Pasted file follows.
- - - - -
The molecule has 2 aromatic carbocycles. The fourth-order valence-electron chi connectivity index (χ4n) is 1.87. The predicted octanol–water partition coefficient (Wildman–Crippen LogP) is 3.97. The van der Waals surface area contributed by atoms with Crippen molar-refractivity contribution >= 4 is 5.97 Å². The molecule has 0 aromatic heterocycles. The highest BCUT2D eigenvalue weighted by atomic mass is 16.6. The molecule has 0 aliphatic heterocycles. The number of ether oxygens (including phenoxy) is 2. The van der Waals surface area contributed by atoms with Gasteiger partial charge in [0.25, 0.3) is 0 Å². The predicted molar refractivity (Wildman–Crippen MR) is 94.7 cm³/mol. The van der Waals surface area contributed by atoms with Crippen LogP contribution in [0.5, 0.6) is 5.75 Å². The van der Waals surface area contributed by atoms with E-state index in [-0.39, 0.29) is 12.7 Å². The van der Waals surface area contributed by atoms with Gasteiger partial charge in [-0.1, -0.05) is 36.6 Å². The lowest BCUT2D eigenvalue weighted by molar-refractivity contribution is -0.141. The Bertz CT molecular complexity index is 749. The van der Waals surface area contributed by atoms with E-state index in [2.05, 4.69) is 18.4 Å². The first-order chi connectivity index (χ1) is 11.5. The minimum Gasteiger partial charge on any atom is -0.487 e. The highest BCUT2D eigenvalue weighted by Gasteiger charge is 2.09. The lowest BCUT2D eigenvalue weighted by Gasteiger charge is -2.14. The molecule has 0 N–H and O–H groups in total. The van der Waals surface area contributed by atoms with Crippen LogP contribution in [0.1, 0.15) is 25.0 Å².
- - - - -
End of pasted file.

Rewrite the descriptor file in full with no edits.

The molecule has 2 aromatic carbocycles. The fourth-order valence-electron chi connectivity index (χ4n) is 1.87. The predicted octanol–water partition coefficient (Wildman–Crippen LogP) is 3.97. The van der Waals surface area contributed by atoms with Crippen molar-refractivity contribution >= 4 is 5.97 Å². The molecule has 0 aromatic heterocycles. The highest BCUT2D eigenvalue weighted by atomic mass is 16.6. The molecule has 0 aliphatic heterocycles. The number of ether oxygens (including phenoxy) is 2. The van der Waals surface area contributed by atoms with Gasteiger partial charge in [0.25, 0.3) is 0 Å². The predicted molar refractivity (Wildman–Crippen MR) is 94.7 cm³/mol. The van der Waals surface area contributed by atoms with Crippen LogP contribution in [0.5, 0.6) is 5.75 Å². The van der Waals surface area contributed by atoms with E-state index in [-0.39, 0.29) is 12.7 Å². The van der Waals surface area contributed by atoms with Gasteiger partial charge in [-0.1, -0.05) is 36.6 Å². The lowest BCUT2D eigenvalue weighted by molar-refractivity contribution is -0.141. The Bertz CT molecular complexity index is 749. The van der Waals surface area contributed by atoms with E-state index in [2.05, 4.69) is 18.4 Å². The first-order chi connectivity index (χ1) is 11.5. The minimum Gasteiger partial charge on any atom is -0.487 e. The highest BCUT2D eigenvalue weighted by Gasteiger charge is 2.09. The lowest BCUT2D eigenvalue weighted by Gasteiger charge is -2.14. The molecule has 0 N–H and O–H groups in total. The van der Waals surface area contributed by atoms with Crippen LogP contribution in [0.1, 0.15) is 25.0 Å².